Friday, October 19, 2012

Pacemakers Can Be Hacked... Shocking (literally)



Hackers may be able to control pacemakers from several manufacturers, making them capable of delivering a deadly, 830-volt shock.  All the hacker needs is a laptop up to 50 feet away.  This is all due to bad programming.  The new research comes from Barnaby Jack of security vendor IOActive, known for his analysis of other medical equipment such as insulin-delivering devices. 

Jack spoke at the Breakpoint security conference in Melbourne on Wednesday, saying that the flaw lies with the programming of the wireless transmitters used to give instructions to pacemakers and implantable cardioverter-defibrillators (ICDs), which detect irregular heart contractions and deliver an electric shock to avert a heart attack.  A successful attack using the flaw "could definitely result in fatalities," said Jack.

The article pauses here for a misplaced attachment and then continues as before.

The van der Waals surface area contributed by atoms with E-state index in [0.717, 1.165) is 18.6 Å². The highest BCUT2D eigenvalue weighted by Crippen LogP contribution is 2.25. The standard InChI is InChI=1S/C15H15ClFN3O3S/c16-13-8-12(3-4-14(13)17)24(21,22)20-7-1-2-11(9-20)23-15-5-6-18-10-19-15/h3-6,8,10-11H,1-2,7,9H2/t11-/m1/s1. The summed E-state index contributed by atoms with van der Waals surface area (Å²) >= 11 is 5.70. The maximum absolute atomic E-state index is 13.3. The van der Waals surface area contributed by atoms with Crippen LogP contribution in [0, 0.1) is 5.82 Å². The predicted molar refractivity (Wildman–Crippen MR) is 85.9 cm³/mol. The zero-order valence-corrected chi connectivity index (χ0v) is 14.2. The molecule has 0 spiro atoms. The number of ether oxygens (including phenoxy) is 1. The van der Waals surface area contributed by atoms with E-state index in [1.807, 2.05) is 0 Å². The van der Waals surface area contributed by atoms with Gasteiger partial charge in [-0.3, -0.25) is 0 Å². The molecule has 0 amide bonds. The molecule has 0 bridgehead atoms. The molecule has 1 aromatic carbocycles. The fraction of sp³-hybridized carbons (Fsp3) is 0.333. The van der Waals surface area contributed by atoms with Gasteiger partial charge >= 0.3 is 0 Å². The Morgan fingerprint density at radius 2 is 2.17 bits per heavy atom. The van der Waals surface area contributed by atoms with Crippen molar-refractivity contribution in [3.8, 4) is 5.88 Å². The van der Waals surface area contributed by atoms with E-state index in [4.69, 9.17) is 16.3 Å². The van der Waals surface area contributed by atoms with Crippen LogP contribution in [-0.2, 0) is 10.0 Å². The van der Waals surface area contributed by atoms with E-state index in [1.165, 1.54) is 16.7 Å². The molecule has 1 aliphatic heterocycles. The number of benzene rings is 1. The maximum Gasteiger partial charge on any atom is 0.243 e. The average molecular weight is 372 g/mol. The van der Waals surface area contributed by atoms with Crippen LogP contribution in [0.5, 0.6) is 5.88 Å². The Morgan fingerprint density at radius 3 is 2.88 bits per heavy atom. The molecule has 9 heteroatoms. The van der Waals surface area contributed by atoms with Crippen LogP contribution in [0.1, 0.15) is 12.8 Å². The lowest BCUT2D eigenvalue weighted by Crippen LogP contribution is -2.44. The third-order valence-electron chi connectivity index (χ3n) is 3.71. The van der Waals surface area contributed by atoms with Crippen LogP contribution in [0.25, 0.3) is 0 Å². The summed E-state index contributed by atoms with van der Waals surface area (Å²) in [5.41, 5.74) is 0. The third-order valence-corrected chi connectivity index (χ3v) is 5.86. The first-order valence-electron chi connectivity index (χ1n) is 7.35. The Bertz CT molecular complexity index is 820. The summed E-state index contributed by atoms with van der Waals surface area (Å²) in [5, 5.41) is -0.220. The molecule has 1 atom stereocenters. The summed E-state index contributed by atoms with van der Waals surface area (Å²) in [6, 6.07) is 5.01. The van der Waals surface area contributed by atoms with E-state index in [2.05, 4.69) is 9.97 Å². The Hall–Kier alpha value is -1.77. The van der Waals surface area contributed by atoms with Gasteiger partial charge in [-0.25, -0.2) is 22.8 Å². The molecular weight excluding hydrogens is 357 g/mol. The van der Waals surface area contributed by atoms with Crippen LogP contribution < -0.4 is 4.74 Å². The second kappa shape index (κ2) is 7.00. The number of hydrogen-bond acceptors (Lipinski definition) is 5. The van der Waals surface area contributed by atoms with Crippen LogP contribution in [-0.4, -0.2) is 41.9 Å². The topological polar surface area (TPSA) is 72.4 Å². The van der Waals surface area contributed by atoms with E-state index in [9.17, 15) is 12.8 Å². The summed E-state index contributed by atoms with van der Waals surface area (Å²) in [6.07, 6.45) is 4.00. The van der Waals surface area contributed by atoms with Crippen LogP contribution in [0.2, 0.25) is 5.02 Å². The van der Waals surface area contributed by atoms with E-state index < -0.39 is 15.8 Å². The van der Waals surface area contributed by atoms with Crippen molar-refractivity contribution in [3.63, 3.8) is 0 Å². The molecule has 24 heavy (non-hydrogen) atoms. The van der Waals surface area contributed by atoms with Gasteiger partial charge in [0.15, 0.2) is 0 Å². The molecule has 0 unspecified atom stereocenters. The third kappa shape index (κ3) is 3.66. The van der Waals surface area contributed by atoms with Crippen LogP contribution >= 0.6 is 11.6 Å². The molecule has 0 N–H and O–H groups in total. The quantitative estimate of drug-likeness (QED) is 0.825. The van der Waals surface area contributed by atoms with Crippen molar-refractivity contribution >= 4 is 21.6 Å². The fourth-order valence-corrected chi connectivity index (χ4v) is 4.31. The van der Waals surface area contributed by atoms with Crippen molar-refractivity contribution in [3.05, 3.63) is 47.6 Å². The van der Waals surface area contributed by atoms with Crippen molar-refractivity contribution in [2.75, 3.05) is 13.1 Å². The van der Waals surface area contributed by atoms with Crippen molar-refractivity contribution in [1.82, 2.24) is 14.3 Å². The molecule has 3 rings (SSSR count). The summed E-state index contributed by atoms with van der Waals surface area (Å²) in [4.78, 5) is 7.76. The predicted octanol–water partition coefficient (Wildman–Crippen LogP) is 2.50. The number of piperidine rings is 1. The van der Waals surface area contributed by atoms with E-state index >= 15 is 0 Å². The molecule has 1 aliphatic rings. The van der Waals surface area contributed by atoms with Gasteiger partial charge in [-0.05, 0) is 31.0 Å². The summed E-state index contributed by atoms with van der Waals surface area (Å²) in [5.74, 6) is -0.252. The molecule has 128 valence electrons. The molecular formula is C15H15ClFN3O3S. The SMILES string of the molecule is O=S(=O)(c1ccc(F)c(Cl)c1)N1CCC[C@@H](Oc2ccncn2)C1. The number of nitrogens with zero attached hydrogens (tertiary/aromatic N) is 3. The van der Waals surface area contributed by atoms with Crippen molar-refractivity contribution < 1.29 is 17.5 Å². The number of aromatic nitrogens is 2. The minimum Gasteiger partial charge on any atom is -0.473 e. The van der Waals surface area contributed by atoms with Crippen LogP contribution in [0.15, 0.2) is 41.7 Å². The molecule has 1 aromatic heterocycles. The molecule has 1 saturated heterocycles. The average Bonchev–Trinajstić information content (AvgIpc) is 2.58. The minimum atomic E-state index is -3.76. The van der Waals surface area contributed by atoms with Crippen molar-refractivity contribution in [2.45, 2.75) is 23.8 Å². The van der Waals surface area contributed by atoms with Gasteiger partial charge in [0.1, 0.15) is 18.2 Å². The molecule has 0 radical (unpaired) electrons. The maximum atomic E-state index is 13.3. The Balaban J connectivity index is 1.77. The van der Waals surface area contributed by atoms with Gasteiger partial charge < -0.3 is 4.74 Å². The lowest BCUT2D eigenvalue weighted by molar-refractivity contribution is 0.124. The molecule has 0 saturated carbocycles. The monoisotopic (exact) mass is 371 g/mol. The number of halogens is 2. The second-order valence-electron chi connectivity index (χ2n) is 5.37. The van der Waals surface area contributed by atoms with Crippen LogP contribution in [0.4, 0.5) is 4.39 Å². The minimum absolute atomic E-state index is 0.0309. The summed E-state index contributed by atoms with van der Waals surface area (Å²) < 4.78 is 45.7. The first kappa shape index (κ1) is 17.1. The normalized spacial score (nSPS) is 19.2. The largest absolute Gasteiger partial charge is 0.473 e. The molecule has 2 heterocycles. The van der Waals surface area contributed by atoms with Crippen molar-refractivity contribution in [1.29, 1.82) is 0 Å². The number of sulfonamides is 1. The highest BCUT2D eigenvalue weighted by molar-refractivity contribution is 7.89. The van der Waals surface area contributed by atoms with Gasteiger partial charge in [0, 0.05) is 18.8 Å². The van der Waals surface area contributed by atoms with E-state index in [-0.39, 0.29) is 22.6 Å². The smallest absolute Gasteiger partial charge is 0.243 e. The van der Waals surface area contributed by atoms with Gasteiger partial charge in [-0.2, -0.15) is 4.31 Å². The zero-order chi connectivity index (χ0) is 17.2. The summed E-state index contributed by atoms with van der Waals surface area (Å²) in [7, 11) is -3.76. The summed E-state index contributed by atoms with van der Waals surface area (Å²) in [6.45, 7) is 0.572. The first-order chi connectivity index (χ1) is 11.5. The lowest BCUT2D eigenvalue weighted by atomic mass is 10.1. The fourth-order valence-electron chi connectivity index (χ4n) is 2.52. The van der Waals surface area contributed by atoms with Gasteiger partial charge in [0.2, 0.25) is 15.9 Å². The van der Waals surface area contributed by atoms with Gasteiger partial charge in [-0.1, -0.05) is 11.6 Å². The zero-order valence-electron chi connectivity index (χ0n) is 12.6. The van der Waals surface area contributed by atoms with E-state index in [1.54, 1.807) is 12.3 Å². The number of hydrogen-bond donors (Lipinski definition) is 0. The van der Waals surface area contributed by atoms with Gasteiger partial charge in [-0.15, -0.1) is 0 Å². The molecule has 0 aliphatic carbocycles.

Jack was able to send a series of 830-volt shocks (enough to cause death) to a pacemaker and use a "secret function" to activate other pacemakers within a 30-foot radius. With the function activated, the devices would give up their serial numbers, allowing hackers to upload malware that could spread like a virus to other pacemakers. Jack said that the devices, if infected, could release personal and manufacturer data.

"The worst case scenario that I can think of, which is 100 percent possible with these devices, would be to load a compromised firmware update onto a programmer and… the compromised programmer would then infect the next pacemaker or [defibrillator] and then each would subsequently infect all others in range,” he said.

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